D has been through an awful lot in the last couple of years. He has always carried his emotions close to the surface, but he also runs very deep. He tends to think about things in a rather unique manner that can be fascinating to watch. It can also be his undoing because he assumes everyone else thinks the came way that he does.
Saturday night he was quite volatile at bedtime, but there is nothing new with that – bedtime seems to be the part of the day when he lets everything out that hasn’t been processed during the day. He eventually settled down, and another day was completed. Or so we thought.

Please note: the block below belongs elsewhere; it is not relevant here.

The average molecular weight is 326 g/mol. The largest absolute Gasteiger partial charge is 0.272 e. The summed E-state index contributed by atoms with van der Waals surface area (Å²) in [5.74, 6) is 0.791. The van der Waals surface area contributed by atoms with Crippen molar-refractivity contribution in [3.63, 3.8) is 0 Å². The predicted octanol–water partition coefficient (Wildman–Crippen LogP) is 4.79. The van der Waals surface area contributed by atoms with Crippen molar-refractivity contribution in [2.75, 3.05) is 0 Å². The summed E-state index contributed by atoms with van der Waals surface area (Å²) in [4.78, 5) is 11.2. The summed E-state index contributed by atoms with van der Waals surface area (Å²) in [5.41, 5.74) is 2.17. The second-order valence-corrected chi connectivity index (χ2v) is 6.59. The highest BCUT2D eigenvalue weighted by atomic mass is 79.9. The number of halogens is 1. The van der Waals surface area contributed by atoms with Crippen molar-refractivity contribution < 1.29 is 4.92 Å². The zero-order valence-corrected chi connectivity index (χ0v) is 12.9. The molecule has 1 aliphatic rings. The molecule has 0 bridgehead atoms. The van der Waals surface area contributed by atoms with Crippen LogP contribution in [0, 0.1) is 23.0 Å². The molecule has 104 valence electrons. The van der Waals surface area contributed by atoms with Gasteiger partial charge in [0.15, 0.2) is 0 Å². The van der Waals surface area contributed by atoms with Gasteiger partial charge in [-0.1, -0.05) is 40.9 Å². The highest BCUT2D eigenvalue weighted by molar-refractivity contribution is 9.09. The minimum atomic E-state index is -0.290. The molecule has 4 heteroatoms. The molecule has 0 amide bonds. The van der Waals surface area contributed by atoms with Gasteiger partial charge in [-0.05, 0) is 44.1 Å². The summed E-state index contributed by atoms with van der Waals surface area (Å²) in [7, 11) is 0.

A short while later, M come through and tells us he thinks D is crying. Hubby went to see, and a few minutes later returns with D, tears streaming down his face, and sobbing so hard that his breathing sounded difficult. He got into bed with me, and just cried in me arms. All he kept saying was that he didn’t know why he felt so sad, but he did, and he wanted to cry. I am a great believer in the power of tears. I do not believe they are a sign of weakness, but they can be a great cleanser for our emotional state. When you’re crying and letting it flow, afterwards it can be like the emotional fog has cleared and it can be easier to move on. Hubby has always thought me mad for enjoying the aftermarth of a good cry, but it works for me! I explained this D, in the hopes he would not see the need to cry as a negative. He protested that some of his peers have said boys shouldnt cry – we have never given the boys the belief in that sort of sexual stereotyping, and I actually find in really sad that kids are repeating that sort of garbage. We cry for a reason. Eventually he his breathing calmed and the tears became fewer. He was a bundle of nervousness, as if he had been given a really hard fright. Hubby decided to go to D’s bed and leave him with me, as he needed reassurance, and who does everything will be ok cuddles better than your Mum?! Once Hubby had gone, I had to make the room safe. D didn’t want the door left open in case anyone came in. The curtain had a slight gap in it, so I had to adjust that. There was a light. Upon investigation, it was the standby light from a tablet. Every bit of the room had to be checked to make sure it was safe. He then wanted cuddles, and he held me so tight, I thought my breathing would become difficult! The conversation started, but nothing to do with what had been frightening him, oh no, that would have been too much of a normal conversation for him, instead he asked about what letters mean in maths! Yes, you read that correctly. In the middle of the night when all normal 8 years olds are tucked up dreaming about football and the likes, he is asking about algebra. Only D! The once he was happy he understood my basic explanation – I am the one person in the world who actually loved algebra at school, but even my brain was having problems with it at midnight, we moved onto a new topic. By moved on, I mean leapt at such a tangent there was no connection at all. The question came, “What will happen to the human race when the sun explodes?” Remember this is gone midnight, and my brain really wasnt awake, so I turned it on him, and asked what he thought. His logical reasoning said that the human race would be on other planets by then, after all they are soon off to Mars, and they had found the galaxy similar to ours – I think I need to think before I share news items with him in future! I had to agree with him that this was the most likely outcome, but that with advancements in science, there may have been a way developed that would stop or at least delay the demise of the sun. This idea seemed to excite him, and we explored this idea for a while. Then he moved at just a slight tangent and told me he wouldn’t be studying sciences at university. I asked what he thought he would do, and he very matter of factly tells me he will be studying Film and Media. I am glad he has it all planned out!